In many ways, it’s easier to describe White Space by what it isn’t. White Space is not time to create to-do lists, be behind a computer, make phone calls, answer emails, or attend meetings. It’s supposed to be a moment in time dedicated to deeper reflection. A time where we create space (both literal and figurative) to synthesize and process things organically. There’s a reason why many people’s best ideas occur in the shower or on their morning run. It’s because they’re not actively trying to have their best ideas. It’s not forced. Instead, whether they realize it or not, they’ve simply created the “space” for the idea to present itself.
According to Jocelyn K. Glei, “Time scarcity is like kryptonite for creativity. If we want to create an environment that nourishes innovation and imagination, we need to build quiet counterpoints into our daily rhythm. These small moments of “white space” — where we have time to pause and reflect, or go for a walk, or just breathe deeply for a few moments — are what give balance and flow and comprehension to our lives as a larger whole.”
An analogy is one of a computer. If you have too many applications and programs running on your computer at once it slows the entire system down. To offset this, we need to shut down and close the apps we aren’t using. This then frees up a great deal of bandwidth.
Secondly, we can “defrag” the computer. Defragging is short for de-fragmenting and it’s a process run on most computer hard drives to make accessing the files on that disk faster. Too many files open means less efficiency. Often, your brain is holding on to too many things, which requires it uses mental and physical bandwidth to maintain those files (i.e. thoughts and to-do lists).
Basically, your brain and body are constantly giving you the spinning dial or hourglass image you get on your computer when it needs time to execute an action. Following the analogy, the goal is to close down unused files, and then collapse and condense the remaining files we still need to use. By doing so, we free up space in our Operating System which allows for more creativity, problem solving, and overall efficiency.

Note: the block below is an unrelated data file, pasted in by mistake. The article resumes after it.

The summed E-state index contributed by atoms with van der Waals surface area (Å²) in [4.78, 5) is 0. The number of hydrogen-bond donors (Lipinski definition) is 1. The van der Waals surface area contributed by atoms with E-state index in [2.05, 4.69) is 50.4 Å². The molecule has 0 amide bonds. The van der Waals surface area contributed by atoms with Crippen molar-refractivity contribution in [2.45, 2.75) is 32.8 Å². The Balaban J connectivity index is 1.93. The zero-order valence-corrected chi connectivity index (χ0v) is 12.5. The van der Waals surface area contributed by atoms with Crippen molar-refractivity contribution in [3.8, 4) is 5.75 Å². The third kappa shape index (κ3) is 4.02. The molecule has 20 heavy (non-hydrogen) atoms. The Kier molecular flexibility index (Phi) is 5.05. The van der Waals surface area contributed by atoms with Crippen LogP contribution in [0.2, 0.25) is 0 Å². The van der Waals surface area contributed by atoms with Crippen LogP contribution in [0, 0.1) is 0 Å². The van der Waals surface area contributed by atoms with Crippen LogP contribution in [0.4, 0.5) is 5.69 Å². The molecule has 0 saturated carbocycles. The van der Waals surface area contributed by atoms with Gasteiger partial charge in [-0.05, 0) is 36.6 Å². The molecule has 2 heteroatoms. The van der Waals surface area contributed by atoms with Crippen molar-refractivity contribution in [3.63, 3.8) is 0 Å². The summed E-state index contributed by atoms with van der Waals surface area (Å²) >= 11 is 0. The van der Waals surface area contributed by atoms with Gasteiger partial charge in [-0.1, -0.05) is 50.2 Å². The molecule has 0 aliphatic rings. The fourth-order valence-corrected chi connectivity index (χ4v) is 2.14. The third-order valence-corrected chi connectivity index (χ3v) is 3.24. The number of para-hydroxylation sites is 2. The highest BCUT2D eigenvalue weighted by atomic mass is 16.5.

If you’re like most busy professionals, first thing in the morning you look at your calendar to see what’s on the agenda for the day. At that point, you’re off and running…diving head first into your day. But who decided what got scheduled?
- When are you most creative? - When do you have the most energy? - How and when do you take breaks throughout your day? - When do you zoom out and give yourself time to just think, and be, and breathe?
These subtle ingredients play a pivotal role in your overall ability to be effective and efficient long term. (Please read the article “Manage Your Energy, Not Your Time” for more on this).
So how does one get more White Space in their life?
Step 1 — Do an audit of how you currently spend your time
Step 2 — Truly take control of your calendar
Step 3— Schedule planned White Space in advance
Step 4— Guard White Space with your life
For a more detailed description of the mechanics on how best to implement this, please check out the article Lou Naranjo, Better Faster Further’s Head of Ops, wrote titled “Time to Get Your Shit Together : A Recovering Workaholic’s Insight on Time Management.”
Push yourself to gain more White Space each quarter. Once you begin to reap the rewards of doing so, you’ll want as much White Space on your calendar as you can get! Good luck and email us at firstname.lastname@example.org if you have questions or need some help.